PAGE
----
*This post is part of an ongoing series called “Exploring Reggio” with The Imagination Tree, An Everyday Story, One Perfect Day, Learn with Play at Home. Click here for an introduction to the Reggio Emilia Approach to Early Learning and here to view the entire collection.
The Role of Art in the Reggio Emilia Approach
One of the central themes of the Reggio Emilia Approach is an emphasis on art and creativity. Children in Reggio Emilia schools learn to use a variety of art mediums during their days at the learning centers and their projects are documented and displayed carefully. Based on this, it is easy to assume that the RE approach is “just” about teaching art to young children. However, this is not the case- Reggio is actually about communication, which is why the approach resonates with my language-loving heart! Allowing children to explore and become competent in many different art forms (i.e. paint, wire, clay, drama, dance, music, etc.) in addition to spoken and written language is thought to allow them to express and evaluate their ideas more deeply, resulting a richer learning experience.
Children in RE settings are introduced to new art mediums and given multiple opportunities to explore these mediums and learn their potential. Once this takes place the children can then begin using the mediums to represent their ideas as part of ongoing learning projects.
Since my little ones are not yet three, we are still very much at the exploration phase of art mediums, but I try to take cues from their “art play” to design activities and experiences that help them satisfy their curiosity about the mediums themselves and the world around them. To illustrate all of my ramblings, I’d love to share a big art activity that I designed to help my toddlers experience color- painting a rainbow in 3D!
The idea for this project has been brewing since our Painting the Night Sky exploration several weeks ago. If you saw that post, you may remember how my son was fascinated by the way the different shades of blue swirled, mixed, and dripped down the mirror, and seemed to be almost trying to “get inside” the painting. Since that day both children have been very interested in color mixing and we have been experimenting with it almost daily with colored water, paint, etc. On this chilly, rainy afternoon, I decided a big art experience was just what the doctor ordered to chase away the blues and explore color on a whole new level.
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To begin, a took a sheet of flexible Plexiglass that I had been saving for just such a project and drilled a small hole in each corner, which took all of five minutes and was pretty simple to do. I found the flexible Plexi at our local Home Depot for around $25; it was worth the investment because I can think of many, many projects using this clear sheet of plastic! Next I took some jute twine from my craft supply stash (any type of string or cord would do), cut two pieces equal in length, and tied the corners together as shown in the above photo to create a clear “tunnel.” After that I put some painter’s plastic down on the dining room floor, brought out our finger paints and an array of brushes, and gave the twins the green light to explore. Prepare yourself for an onslaught of photos.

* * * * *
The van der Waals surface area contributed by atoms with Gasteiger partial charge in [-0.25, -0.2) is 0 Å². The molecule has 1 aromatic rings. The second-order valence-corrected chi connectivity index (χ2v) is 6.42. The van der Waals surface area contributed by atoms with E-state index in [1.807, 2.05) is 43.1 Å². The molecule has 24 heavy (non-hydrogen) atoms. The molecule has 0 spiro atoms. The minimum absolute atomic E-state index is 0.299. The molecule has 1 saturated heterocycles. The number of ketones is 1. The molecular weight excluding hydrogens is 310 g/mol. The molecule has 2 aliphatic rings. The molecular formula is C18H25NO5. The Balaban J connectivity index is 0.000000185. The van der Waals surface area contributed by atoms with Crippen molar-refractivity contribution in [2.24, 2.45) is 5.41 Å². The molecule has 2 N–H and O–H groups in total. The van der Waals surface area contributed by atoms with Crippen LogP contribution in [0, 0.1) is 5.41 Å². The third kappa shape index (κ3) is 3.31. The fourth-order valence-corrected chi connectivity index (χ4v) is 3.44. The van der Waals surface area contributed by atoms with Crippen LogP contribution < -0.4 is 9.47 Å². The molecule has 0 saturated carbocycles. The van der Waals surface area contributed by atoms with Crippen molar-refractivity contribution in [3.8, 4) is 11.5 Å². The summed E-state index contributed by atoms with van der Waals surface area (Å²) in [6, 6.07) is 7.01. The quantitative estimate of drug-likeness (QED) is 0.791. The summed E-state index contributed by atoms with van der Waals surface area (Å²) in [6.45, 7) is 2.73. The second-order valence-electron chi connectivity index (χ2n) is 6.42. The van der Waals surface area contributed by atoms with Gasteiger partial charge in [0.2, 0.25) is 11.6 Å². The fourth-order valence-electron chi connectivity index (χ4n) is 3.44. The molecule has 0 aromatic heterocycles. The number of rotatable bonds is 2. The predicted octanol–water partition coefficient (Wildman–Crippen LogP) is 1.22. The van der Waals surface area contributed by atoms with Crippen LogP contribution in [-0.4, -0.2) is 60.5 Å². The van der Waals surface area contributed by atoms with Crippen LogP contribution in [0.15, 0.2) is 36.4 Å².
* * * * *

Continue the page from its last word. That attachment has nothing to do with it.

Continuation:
Each child immediately began painting the tunnel with broad strokes of color.
Painting with brushes, poking and swirling with fingers and palms, exploring the colors and textures of the paint and how it spread and mixed on the smooth plastic surface.
Soon they discovered that the tunnel allowed them to see “inside” the rainbow. This is the first moment that Will realized he could see the paint from a new perspective. He was saying “OOOH Mama WOW! Look at all the colors!”
From then on it was all about observation. They loved laying on their backs inside the tunnel and having paint and water poured and dripped on top of the dome so they could watch it dribble down the sides. They talked quite a bit about rain and raindrops-the effect was similar to colorful raindrops on a windowpane.
It really was a happy place inside that tunnel.
We will never look at rainbows quite the same way again!
After we were finished, I took the tunnel out in the (chilly) yard and hosed it down- it was easy clean-up and now our plexi is ready for our next adventure, whatever that may be!
Curious about big art explorations? Here are two more from our archives that you might enjoy:
Now don’t forget to visit my partners in this collaboration for even more amazing Reggio-Inspired art posts:
Creating Colors at An Everyday Story
An Invitation to Paint Big at Learn With Play at Home
Mixing Textures into Paint at The Imagination Tree
Painting Investigations at Racheous
Process art at One Perfect Day